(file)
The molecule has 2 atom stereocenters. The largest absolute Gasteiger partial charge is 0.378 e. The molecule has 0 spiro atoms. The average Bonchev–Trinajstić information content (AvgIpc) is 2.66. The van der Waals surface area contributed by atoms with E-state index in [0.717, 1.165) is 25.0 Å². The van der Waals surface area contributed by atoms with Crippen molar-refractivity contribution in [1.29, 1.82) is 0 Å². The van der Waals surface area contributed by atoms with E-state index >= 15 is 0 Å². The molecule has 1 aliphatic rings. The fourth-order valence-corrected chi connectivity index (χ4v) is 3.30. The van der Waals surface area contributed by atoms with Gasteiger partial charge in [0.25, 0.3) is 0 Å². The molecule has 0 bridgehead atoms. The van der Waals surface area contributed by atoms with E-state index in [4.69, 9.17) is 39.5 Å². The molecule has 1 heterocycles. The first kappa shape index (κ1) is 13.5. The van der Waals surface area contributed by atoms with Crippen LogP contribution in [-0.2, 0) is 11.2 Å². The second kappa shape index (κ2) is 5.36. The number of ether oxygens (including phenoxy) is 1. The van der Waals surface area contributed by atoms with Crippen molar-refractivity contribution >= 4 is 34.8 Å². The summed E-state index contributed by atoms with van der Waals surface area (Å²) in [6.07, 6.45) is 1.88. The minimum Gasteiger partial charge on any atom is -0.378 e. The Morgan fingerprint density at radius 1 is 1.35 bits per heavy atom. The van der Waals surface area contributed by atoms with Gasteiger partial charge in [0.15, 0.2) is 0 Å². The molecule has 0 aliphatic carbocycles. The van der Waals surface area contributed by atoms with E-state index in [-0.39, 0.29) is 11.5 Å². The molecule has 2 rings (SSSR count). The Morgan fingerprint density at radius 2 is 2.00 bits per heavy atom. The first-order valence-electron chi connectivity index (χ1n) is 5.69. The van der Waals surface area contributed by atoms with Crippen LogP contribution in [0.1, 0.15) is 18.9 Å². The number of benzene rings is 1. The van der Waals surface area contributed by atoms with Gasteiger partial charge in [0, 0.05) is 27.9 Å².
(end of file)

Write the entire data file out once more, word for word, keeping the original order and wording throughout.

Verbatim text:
The molecule has 2 atom stereocenters. The largest absolute Gasteiger partial charge is 0.378 e. The molecule has 0 spiro atoms. The average Bonchev–Trinajstić information content (AvgIpc) is 2.66. The van der Waals surface area contributed by atoms with E-state index in [0.717, 1.165) is 25.0 Å². The van der Waals surface area contributed by atoms with Crippen molar-refractivity contribution in [1.29, 1.82) is 0 Å². The van der Waals surface area contributed by atoms with E-state index >= 15 is 0 Å². The molecule has 1 aliphatic rings. The fourth-order valence-corrected chi connectivity index (χ4v) is 3.30. The van der Waals surface area contributed by atoms with Gasteiger partial charge in [0.25, 0.3) is 0 Å². The molecule has 0 bridgehead atoms. The van der Waals surface area contributed by atoms with E-state index in [4.69, 9.17) is 39.5 Å². The molecule has 1 heterocycles. The first kappa shape index (κ1) is 13.5. The van der Waals surface area contributed by atoms with Crippen LogP contribution in [-0.2, 0) is 11.2 Å². The second kappa shape index (κ2) is 5.36. The number of ether oxygens (including phenoxy) is 1. The van der Waals surface area contributed by atoms with Crippen molar-refractivity contribution >= 4 is 34.8 Å². The summed E-state index contributed by atoms with van der Waals surface area (Å²) in [6.07, 6.45) is 1.88. The minimum Gasteiger partial charge on any atom is -0.378 e. The Morgan fingerprint density at radius 1 is 1.35 bits per heavy atom. The van der Waals surface area contributed by atoms with Gasteiger partial charge in [0.15, 0.2) is 0 Å². The molecule has 0 aliphatic carbocycles. The van der Waals surface area contributed by atoms with E-state index in [-0.39, 0.29) is 11.5 Å². The molecule has 2 rings (SSSR count). The Morgan fingerprint density at radius 2 is 2.00 bits per heavy atom. The first-order valence-electron chi connectivity index (χ1n) is 5.69. The van der Waals surface area contributed by atoms with Crippen LogP contribution in [0.1, 0.15) is 18.9 Å². The number of benzene rings is 1. The van der Waals surface area contributed by atoms with Gasteiger partial charge in [0, 0.05) is 27.9 Å².